Malicious intentions: While Ukrainian officials reported that no data had actually been released, Microsoft issued a statement on Saturday saying they had detected the presence of malware on numerous public and private networks across Ukraine. The appearance of the malware coincided with the conclusion of talks between Russian and NATO diplomats. Ukrainian officials have speculated that the malware attack originated in Belarus but is directly connected to Russia.
On the Defensive: Ukraine is no stranger to cybersecurity attacks. Last year alone they stopped over 1,000 attacks. In 2014 hackers targeted their election commission to try and change the outcome of their presidential election. Then in 2017 a world-wide cyberattack with a malware called NotPetya infiltrated a tax-preparation software that is widely used across Ukraine.
A Call for Unity: Former President Petro Poroshenko arrived back in Kyiv on January 17th where a judge ruled that he cannot be detained while the prosecutor’s office investigates him for his alleged role in selling coal to non-state actors in 2014-2015. Poroshenko stressed the need for unity in the face of escalating tensions with Russia while also calling the charges politically motivated. He believes that current President Volodymyr Zelensky is behind the charges, and that they are a veiled attempt to undermine his remaining political influence.
Khalid Tour Heads to Kyiv
Big Name, Big Stage:American Pop Star Khalid is heading to Kyiv to perform at the Stereo Plaza, one of Ukraine's largest venues. He will be the biggest name to play at the venue in the last year. For a country full of kids and young adults obsessed with western pop stars, Khalid’s tour represents a chance to see the star-studded entertainer live.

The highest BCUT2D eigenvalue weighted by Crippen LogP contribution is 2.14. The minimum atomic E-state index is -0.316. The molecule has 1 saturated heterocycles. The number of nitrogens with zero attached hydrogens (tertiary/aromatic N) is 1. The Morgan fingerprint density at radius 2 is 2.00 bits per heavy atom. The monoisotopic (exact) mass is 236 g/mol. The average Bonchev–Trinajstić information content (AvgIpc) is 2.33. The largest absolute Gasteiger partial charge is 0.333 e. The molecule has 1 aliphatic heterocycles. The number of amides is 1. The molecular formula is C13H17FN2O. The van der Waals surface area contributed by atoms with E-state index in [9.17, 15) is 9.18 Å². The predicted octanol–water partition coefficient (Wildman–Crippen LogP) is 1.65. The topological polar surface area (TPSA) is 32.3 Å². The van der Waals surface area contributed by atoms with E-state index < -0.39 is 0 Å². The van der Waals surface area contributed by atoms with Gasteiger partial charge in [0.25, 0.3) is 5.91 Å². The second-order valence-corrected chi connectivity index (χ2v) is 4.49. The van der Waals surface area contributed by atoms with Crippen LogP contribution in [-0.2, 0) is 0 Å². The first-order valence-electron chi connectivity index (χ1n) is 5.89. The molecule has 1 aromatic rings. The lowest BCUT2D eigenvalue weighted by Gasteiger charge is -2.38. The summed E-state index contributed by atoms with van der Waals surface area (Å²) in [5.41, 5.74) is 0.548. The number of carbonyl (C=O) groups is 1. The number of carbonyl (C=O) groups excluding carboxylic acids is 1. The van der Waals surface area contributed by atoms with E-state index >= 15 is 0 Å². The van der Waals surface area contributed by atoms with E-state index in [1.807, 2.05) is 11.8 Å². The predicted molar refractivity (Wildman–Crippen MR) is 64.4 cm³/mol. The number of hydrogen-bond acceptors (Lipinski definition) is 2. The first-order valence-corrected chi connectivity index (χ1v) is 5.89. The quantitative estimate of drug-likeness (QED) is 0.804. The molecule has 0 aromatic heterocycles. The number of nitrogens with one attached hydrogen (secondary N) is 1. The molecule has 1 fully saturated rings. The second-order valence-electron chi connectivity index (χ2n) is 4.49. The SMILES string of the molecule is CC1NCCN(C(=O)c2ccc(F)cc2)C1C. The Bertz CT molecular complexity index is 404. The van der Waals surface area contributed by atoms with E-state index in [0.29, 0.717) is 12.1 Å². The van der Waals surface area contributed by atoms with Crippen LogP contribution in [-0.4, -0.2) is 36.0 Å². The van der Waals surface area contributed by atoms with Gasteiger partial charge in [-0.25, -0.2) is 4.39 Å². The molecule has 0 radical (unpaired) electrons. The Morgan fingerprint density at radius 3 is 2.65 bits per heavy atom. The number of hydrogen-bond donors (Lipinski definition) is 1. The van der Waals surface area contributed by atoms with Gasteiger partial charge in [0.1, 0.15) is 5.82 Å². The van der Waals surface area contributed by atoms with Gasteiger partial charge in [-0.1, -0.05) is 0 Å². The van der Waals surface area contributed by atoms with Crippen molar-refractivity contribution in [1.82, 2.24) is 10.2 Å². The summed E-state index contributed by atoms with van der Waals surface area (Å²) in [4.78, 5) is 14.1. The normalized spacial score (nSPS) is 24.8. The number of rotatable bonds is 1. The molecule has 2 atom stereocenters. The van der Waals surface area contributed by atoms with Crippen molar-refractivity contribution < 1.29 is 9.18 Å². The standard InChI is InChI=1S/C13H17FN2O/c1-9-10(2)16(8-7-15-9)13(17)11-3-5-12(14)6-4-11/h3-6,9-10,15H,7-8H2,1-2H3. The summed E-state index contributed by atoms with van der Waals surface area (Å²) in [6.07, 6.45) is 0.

Tix: For Ukrainians interested in going, tickets remain available, but the cheapest ticket is 899 Hryvnia or roughly $32. That is a steep price for a country where the average salary is under $500 a month.
Music Deprivation: Khalid will be quite a treat for pop fans in Kyiv, as the ultra-popular summer music festival Atlas has been cancelled the past two summers due to Covid concerns. The organizers hope to put on the festival in 2022, but Khalid will do for the meantime.
Azeri Alliances: On January 14th, President Zelensky of Ukraine and President Aliyev of Azerbaijan signed bilateral documents which will ramp up economic relations between the two countries. In particular, the document outlines that Azerbaijan will send more oil and natural gas to Ukraine while also building new refineries and storage facilities. This agreement is part of a recent trend to increase Ukraine’s bilateral economic relations with their friendly neighbors.
Your Weekly Dose of History
Ukraine’s First Stab at Independence: In January of 1918, the Central Rada of Ukraine declared itself a sovereign country and completely independent from any regime in St. Petersburg or Moscow. The Central Rada formed in April of 1917 in response to the February Revolution, which led to the abdication of Tsar Nicholas II. With German support, the Central Rada in Kyiv hoped to achieve sovereignty. However, the Bolshevik’s Red Army launched an attack on Kyiv shortly after their declaration of independence and the Central Rada had to flee the city. This back and forth defined the Central Rada’s power for the next several months until a German-led coup overthrew them.